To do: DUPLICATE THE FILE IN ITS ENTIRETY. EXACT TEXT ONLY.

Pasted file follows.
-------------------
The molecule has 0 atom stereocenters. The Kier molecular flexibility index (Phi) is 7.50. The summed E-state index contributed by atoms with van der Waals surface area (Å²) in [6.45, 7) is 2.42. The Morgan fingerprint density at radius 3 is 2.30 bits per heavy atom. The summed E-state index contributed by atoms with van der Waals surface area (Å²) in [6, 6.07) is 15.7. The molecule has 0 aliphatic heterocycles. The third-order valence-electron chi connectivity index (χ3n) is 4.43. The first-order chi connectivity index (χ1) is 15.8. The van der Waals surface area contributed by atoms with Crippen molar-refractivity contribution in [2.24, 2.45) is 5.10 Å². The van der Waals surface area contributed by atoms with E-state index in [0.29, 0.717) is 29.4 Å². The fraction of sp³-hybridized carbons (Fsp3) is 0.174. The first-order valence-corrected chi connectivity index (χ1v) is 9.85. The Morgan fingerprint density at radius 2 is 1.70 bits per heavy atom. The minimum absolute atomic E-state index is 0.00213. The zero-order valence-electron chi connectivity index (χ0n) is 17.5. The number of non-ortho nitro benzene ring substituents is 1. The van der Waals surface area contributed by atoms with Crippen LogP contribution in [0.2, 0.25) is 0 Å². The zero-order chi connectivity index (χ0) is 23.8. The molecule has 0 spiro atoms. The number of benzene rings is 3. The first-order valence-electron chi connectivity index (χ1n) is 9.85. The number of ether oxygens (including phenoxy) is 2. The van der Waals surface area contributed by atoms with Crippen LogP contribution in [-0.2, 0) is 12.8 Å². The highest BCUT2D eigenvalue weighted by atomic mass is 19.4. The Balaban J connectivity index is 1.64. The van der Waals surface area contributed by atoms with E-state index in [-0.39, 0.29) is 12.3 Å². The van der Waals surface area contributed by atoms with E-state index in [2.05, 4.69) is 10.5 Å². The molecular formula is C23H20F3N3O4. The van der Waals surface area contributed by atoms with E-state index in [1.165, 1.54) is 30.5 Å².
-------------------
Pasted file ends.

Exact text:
The molecule has 0 atom stereocenters. The Kier molecular flexibility index (Phi) is 7.50. The summed E-state index contributed by atoms with van der Waals surface area (Å²) in [6.45, 7) is 2.42. The Morgan fingerprint density at radius 3 is 2.30 bits per heavy atom. The summed E-state index contributed by atoms with van der Waals surface area (Å²) in [6, 6.07) is 15.7. The molecule has 0 aliphatic heterocycles. The third-order valence-electron chi connectivity index (χ3n) is 4.43. The first-order chi connectivity index (χ1) is 15.8. The van der Waals surface area contributed by atoms with Crippen molar-refractivity contribution in [2.24, 2.45) is 5.10 Å². The van der Waals surface area contributed by atoms with E-state index in [0.29, 0.717) is 29.4 Å². The fraction of sp³-hybridized carbons (Fsp3) is 0.174. The first-order valence-corrected chi connectivity index (χ1v) is 9.85. The Morgan fingerprint density at radius 2 is 1.70 bits per heavy atom. The minimum absolute atomic E-state index is 0.00213. The zero-order valence-electron chi connectivity index (χ0n) is 17.5. The number of non-ortho nitro benzene ring substituents is 1. The van der Waals surface area contributed by atoms with Crippen LogP contribution in [0.2, 0.25) is 0 Å². The zero-order chi connectivity index (χ0) is 23.8. The molecule has 0 spiro atoms. The number of benzene rings is 3. The first-order valence-electron chi connectivity index (χ1n) is 9.85. The number of ether oxygens (including phenoxy) is 2. The van der Waals surface area contributed by atoms with Crippen LogP contribution in [-0.2, 0) is 12.8 Å². The highest BCUT2D eigenvalue weighted by atomic mass is 19.4. The Balaban J connectivity index is 1.64. The van der Waals surface area contributed by atoms with E-state index in [-0.39, 0.29) is 12.3 Å². The van der Waals surface area contributed by atoms with E-state index in [2.05, 4.69) is 10.5 Å². The molecular formula is C23H20F3N3O4. The van der Waals surface area contributed by atoms with E-state index in [1.165, 1.54) is 30.5 Å².